Important Update: The Final Approval Hearing was held on August 19, 2021 at 2:00 p.m. PT. and the Final Approval Order was entered on August 23, 2021.
If you received one or more letters about a check diversion program printed on California district attorney letterhead, you may get a payment from a class action settlement.
A federal court authorized this notice. This is not a solicitation from a lawyer. This is not an attempt to collect a debt.
The Defendants operated a business called “Corrective Solutions,” which sent out letters that looked like this, allegedly as part of a “District Attorney Bad Check Restitution Program.” In the letter, check writers were told that to avoid the risk of prosecution, they could participate in a Program, where they would have to pay the check amount and various fees, and attend a Financial Accountability Class. Plaintiffs have alleged that the Defendants violated state and federal law. Defendants deny that they did anything wrong. The parties have now agreed to settle this dispute.
Defendants National Corrective Group Inc., Victim Services, Inc., American Justice Solution, Inc., Birch Grove Holdings, Inc., Mats Jonsson, and Karl Thomas Jonsson have agreed to establish a fund of $1,100,000. Members of the classes can submit a claim for money from the fund. The fund will also be used to pay court‐ordered settlement administration expenses, statutory damages, service awards, and attorneys’ fees and costs.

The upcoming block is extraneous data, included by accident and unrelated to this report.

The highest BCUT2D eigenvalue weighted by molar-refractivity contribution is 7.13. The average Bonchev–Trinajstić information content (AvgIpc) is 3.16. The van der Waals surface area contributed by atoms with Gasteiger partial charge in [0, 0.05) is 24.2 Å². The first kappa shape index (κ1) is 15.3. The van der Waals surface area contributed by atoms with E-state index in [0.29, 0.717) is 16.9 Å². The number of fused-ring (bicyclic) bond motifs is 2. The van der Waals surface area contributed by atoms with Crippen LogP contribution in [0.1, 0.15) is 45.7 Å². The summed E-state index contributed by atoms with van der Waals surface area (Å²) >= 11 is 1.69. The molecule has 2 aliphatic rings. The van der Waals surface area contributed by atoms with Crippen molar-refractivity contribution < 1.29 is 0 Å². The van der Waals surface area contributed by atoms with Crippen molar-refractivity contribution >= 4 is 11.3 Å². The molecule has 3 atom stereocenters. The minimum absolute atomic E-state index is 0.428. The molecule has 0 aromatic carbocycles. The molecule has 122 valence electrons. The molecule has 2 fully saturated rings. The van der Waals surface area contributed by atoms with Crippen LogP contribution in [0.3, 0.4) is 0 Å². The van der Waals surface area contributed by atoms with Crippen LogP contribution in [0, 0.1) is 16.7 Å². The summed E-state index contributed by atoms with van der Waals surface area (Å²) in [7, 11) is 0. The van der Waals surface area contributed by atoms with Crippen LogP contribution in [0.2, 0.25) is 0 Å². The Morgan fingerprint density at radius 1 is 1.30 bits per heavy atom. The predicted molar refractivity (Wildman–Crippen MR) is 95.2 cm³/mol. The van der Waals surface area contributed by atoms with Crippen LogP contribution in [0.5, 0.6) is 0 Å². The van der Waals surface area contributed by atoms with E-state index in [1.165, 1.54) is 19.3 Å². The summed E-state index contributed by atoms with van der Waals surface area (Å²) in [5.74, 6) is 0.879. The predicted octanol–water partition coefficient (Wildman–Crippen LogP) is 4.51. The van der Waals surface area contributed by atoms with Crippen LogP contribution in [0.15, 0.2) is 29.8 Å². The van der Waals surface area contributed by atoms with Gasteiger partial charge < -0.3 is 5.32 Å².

Court‐appointed lawyers for the classes will ask the Court for up to $275,000 in attorneys’ fees and $135,000 in litigation costs.
The settlement resolves a lawsuit over whether Defendants National Corrective Group Inc., Victim Services, Inc., American Justice Solution, Inc., Birch Grove Holdings, Inc., Mats Jonsson, and Karl Thomas Jonsson violated the federal Fair Debt Collection Practices Act (“FDCPA”) and the California Unfair Competition Law (“UCL”) or constitutes negligent misrepresentation or fraudulent misrepresentation. Specifically, Plaintiffs allege that Defendants violated federal and California law by collecting and attempting to collect fees that were not permitted by law. The Court has not decided who is right on this claim.
Plaintiffs also allege that Defendants violated the FDCPA and the UCL by (1) using district attorney letterhead, and otherwise giving the impression that they were the office of various California district attorneys; (2) using letters that falsely threatened check writers with prosecution if the check writers did not pay fees for the “District Attorney Bad Check Restitution Program; and (3) sending collection letters that did not include disclosures and notices of consumer rights required by the Fair Debt Collection Practices Act. The Court decided in favor of the Defendants on these allegations.
Defendants deny any wrongdoing and deny all allegations made by Plaintiffs. The two sides disagree on whether Plaintiffs and the Classes would have won at trial.